One of the common mechanisms of DNA bending by minor groove-binding proteins is the insertion of protein side chains between basepair steps, exemplified in TBP (TATA box-binding protein)/DNA complexes. At the central basepair step of the TATA box TBP produces a noticeable decrease in twist and an increase in roll, while engaging in hydrogen bonds with the bases and sugars. This suggests a mechanism for the stabilization of DNA kinks that was explored here with ab initio quantum mechanical calculations and molecular dynamics/potential of mean force calculations. The hydrogen bonds are found to contribute the energy necessary to drive the conformational transition at the central basepair step. The Asn, Thr, and Gly residues involved in hydrogen bonding to the DNA bases and sugar oxygens form a relatively rigid motif in TBP. The interaction of this motif with DNA is found to be responsible for inducing the untwisting and rolling of the central basepair step. Notably, direct readout is shown not to be capable of discriminating between AA and AT steps, as the strength of the hydrogen bonds between TBP and the DNA are the same for both sequences. Rather, the calculated free energy cost for an equivalent conformational transition is found to be sequence-dependent, and is calculated to be higher for AA steps than for AT steps.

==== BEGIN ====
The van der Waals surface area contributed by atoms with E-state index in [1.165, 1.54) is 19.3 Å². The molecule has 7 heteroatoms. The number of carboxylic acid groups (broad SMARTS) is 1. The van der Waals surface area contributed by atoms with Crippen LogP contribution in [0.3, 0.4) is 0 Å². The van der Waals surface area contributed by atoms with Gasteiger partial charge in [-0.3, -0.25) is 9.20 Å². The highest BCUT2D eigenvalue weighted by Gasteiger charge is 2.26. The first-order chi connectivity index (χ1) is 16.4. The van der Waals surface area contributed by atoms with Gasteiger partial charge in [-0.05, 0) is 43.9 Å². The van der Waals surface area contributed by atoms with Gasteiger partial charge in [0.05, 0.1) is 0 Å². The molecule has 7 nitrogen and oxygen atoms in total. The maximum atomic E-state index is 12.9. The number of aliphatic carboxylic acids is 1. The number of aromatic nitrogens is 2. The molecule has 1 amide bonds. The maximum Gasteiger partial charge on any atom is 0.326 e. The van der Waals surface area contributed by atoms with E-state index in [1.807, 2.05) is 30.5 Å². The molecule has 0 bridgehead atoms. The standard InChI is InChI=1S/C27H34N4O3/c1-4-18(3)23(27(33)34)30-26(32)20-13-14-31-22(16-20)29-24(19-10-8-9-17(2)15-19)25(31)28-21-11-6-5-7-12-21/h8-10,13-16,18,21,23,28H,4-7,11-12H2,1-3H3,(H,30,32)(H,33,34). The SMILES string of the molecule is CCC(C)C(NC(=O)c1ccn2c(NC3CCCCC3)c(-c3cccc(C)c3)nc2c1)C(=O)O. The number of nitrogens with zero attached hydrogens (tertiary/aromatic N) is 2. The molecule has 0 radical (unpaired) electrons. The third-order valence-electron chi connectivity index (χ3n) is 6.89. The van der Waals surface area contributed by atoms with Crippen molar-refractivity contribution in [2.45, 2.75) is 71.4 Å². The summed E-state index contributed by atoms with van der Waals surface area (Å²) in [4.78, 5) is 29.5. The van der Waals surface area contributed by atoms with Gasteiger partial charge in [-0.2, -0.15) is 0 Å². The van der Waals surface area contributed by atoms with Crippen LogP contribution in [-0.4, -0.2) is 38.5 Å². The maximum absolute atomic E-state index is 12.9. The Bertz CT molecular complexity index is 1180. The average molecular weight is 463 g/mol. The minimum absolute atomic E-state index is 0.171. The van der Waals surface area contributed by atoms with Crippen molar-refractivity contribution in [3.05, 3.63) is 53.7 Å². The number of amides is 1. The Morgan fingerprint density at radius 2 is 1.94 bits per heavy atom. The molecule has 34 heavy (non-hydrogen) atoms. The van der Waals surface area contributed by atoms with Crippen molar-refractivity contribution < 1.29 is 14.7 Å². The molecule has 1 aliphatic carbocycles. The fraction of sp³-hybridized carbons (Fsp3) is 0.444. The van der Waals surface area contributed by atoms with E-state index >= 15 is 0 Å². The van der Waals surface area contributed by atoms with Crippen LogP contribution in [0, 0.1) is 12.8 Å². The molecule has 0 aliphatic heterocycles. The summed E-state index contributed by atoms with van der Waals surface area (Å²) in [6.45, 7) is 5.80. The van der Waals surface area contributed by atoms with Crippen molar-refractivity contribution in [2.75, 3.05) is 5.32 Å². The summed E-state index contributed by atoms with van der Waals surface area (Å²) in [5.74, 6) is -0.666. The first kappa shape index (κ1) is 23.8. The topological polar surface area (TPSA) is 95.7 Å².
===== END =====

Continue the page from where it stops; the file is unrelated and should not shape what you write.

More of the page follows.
Pardo, L., Campillo, M., Bosch, D., Pastor, N., & Weinstein, H. (2000). Binding mechanisms of TATA box-binding proteins: DNA kinking is stabilized by specific hydrogen bonds. Biophysical Journal, 78(4), 1988–1996. https://doi.org/10.1016/S0006-3495(00)76746-4